Have you considered all the steps involved with selecting disability insurance coverage? It’s not as simple as scheduling a meeting and closing the deal. There’s give and take. There’s due diligence involved. You ask yourself, “Do I really want my client to partner with this company for the foreseeable future?”
As a rule, employers and their benefits advisors seem to have a vague understanding of costs and drivers that determine their premium rates. At the inception of a disability policy proposal, the underwriter evaluates a wide range of risk factors coupled with the consumer’s stated desires regarding type and level of coverage. Chief among these risk factors is the probability of return to work with the employer or a new employer.
To complicate matters, there are competing interests between the stakeholders and prospective carriers. These competing interests include affordability, quality of coverage, disability management and profitability.
So many choices but only one right fit. In looking at the process, it’s easy to compare it to a modern day courtship. Let’s examine the stages and compare:
1. Invitation to the Dance or the Request for Proposal
At this stage, the employer or interested buyer works through a broker or consultant to invite several prospective suitors to provide a detailed proposal outlining what they want in terms of the relationship, business conditions and services provided as well as a host of questions regarding how things are done and who does what. Most carriers are truthful. Some are obliging and say whatever it takes to stay invited.
2. The Courtship or the Proposal
Think back to your first date or senior prom. Did you pay extra attention to your appearance? Did you mind your manners and try to say the right thing at the right time?
During our response to the RFP, we dig deeper to provide whatever information we can that proves our success and worthiness for consideration by the employer, all the while under the watchful eye of the chaperone (the broker). Again, we remain on our best behavior at all times. Likewise, the prospective buyer usually indicates through the RFP questionnaire a strong interest and commitment to disability management and return to work of the newly disabled employees. Everything sounds good and it appears to be a match made in heaven.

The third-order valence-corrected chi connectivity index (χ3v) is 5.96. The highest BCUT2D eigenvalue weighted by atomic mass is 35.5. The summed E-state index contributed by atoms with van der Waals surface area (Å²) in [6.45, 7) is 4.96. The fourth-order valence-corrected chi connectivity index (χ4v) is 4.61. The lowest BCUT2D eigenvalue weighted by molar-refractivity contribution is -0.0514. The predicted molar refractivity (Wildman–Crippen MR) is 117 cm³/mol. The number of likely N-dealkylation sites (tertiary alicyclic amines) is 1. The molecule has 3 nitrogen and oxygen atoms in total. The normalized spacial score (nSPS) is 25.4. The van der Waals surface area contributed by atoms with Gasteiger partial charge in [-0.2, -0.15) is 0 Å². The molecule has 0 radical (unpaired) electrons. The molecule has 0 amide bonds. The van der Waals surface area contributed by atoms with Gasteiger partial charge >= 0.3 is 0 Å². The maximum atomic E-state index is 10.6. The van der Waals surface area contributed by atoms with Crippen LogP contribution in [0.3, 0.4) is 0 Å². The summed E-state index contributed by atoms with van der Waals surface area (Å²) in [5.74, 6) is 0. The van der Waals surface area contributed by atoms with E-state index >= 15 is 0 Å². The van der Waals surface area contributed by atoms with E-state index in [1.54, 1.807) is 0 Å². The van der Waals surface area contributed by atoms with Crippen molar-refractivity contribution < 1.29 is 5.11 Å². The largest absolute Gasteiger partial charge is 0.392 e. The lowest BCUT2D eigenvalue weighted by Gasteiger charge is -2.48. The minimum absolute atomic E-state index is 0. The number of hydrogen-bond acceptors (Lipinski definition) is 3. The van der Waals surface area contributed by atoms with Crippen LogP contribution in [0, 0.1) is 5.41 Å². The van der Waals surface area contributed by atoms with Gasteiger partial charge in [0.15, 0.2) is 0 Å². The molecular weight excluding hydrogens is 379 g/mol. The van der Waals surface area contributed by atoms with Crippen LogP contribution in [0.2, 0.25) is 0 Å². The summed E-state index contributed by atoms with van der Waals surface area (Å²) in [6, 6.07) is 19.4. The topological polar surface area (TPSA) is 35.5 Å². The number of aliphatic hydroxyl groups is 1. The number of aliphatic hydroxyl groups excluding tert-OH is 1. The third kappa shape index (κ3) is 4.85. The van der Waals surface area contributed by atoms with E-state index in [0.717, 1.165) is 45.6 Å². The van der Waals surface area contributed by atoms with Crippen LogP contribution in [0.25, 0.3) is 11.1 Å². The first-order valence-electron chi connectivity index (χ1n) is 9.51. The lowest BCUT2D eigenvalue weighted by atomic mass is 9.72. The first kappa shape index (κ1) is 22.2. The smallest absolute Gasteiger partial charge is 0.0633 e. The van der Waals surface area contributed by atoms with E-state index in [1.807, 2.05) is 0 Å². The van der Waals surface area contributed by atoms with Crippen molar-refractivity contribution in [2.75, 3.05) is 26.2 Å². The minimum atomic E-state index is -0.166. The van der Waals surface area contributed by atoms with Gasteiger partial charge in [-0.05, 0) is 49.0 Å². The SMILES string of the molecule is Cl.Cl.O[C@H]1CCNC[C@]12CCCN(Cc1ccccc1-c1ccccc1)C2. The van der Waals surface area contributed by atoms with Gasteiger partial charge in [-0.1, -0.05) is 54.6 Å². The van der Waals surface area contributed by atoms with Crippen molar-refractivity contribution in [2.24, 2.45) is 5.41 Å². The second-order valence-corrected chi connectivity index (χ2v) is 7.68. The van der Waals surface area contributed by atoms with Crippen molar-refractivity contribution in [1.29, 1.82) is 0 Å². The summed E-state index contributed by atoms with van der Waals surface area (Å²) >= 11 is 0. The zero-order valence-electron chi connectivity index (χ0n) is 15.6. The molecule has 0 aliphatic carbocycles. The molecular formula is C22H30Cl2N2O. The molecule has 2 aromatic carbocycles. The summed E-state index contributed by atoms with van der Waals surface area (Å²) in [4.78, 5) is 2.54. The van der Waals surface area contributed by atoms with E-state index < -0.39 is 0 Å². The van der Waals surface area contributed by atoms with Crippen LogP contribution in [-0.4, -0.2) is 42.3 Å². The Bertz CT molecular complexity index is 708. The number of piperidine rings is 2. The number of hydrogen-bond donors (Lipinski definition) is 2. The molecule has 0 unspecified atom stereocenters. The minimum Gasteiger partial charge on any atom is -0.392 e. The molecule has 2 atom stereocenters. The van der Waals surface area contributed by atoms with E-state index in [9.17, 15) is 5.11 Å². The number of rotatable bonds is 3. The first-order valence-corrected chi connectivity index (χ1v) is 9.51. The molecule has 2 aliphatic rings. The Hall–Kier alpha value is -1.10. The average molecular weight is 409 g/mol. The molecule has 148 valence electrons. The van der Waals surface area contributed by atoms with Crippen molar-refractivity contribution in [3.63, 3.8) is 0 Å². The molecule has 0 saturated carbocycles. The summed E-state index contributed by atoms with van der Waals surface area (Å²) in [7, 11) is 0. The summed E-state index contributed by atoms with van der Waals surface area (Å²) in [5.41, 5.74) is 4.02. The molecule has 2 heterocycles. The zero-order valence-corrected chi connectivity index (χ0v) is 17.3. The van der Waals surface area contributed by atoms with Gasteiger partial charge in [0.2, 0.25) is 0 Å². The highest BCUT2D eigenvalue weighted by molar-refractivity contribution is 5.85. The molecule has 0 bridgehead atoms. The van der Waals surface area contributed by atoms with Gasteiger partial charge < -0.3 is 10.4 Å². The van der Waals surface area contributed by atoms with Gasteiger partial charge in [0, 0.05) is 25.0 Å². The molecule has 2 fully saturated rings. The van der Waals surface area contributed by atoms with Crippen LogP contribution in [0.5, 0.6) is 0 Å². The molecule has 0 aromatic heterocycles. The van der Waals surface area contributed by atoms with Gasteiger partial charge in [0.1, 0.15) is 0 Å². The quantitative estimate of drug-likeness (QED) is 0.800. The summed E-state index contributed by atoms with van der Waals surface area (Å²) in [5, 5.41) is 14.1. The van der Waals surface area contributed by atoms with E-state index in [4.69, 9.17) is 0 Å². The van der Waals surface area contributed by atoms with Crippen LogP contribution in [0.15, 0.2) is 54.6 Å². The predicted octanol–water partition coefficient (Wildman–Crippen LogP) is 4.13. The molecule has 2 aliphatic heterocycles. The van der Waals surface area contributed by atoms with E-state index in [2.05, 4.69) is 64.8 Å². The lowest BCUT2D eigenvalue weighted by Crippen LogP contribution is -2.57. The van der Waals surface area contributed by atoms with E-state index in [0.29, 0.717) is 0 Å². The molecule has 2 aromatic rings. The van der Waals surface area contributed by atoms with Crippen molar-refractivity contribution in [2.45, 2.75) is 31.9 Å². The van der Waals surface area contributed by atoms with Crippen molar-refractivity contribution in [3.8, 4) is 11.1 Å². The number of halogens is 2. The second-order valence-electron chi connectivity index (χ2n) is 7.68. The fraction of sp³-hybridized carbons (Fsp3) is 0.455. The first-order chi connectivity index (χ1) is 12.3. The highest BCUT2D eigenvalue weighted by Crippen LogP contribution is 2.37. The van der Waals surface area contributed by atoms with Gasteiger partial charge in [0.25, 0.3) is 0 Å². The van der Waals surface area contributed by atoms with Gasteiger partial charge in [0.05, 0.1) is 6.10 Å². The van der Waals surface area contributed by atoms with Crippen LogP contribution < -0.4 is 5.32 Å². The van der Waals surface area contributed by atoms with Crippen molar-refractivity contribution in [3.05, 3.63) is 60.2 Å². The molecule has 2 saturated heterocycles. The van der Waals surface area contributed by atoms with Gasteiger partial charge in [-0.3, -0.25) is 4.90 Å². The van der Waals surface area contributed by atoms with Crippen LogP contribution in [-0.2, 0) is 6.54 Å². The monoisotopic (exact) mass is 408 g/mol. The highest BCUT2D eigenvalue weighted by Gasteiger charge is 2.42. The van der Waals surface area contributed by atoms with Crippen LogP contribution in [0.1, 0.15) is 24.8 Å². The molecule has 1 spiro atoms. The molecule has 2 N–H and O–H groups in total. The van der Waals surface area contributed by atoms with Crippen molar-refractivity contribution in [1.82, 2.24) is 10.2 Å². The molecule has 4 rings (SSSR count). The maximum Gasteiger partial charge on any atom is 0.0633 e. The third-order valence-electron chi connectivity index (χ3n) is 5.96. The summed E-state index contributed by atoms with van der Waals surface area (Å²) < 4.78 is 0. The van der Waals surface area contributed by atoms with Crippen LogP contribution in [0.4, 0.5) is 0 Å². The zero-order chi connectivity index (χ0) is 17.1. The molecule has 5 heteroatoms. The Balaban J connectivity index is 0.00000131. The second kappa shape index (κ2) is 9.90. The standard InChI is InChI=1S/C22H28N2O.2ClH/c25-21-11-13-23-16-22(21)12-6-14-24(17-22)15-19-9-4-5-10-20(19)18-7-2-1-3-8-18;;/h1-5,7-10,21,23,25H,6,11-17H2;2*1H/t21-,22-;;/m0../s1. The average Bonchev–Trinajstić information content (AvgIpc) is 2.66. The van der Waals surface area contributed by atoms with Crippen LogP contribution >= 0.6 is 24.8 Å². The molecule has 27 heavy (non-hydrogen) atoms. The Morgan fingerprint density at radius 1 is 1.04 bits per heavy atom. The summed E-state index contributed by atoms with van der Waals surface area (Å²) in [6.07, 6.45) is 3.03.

3. Engagement or Contract Negotiation
Look at most newly engaged couples and you’ll see a level of excitement as they look toward a future full of promise and good times. There may be some underlying differences, but they’re not deal breakers. In contract negotiation, details of our implied and written contract are outlined so all can understand. Or think of it this way: One member of the couple wants four children and the other wants two. One business partner wants 50% income replacement and no rehab and the other wants 70% income replacement and compulsory rehab. These are small details; the important thing is we like and trust each other and know the right thing will be done when the time comes.
4. The Announcement or Contract Signing
Everyone is excited. “I am marrying the person of my dreams.” “This is a great business partnership.” “We will do great things together.” “I’ll make my matchmaker my maid of honor!” At this stage everything is good and we see things through rose-colored glasses. We landed the person/business partner of our dreams. No issues surrounding dirty laundry and housekeeping differences, misunderstanding of the contract, or non-routine claims.
5. The Marriage or the Partnership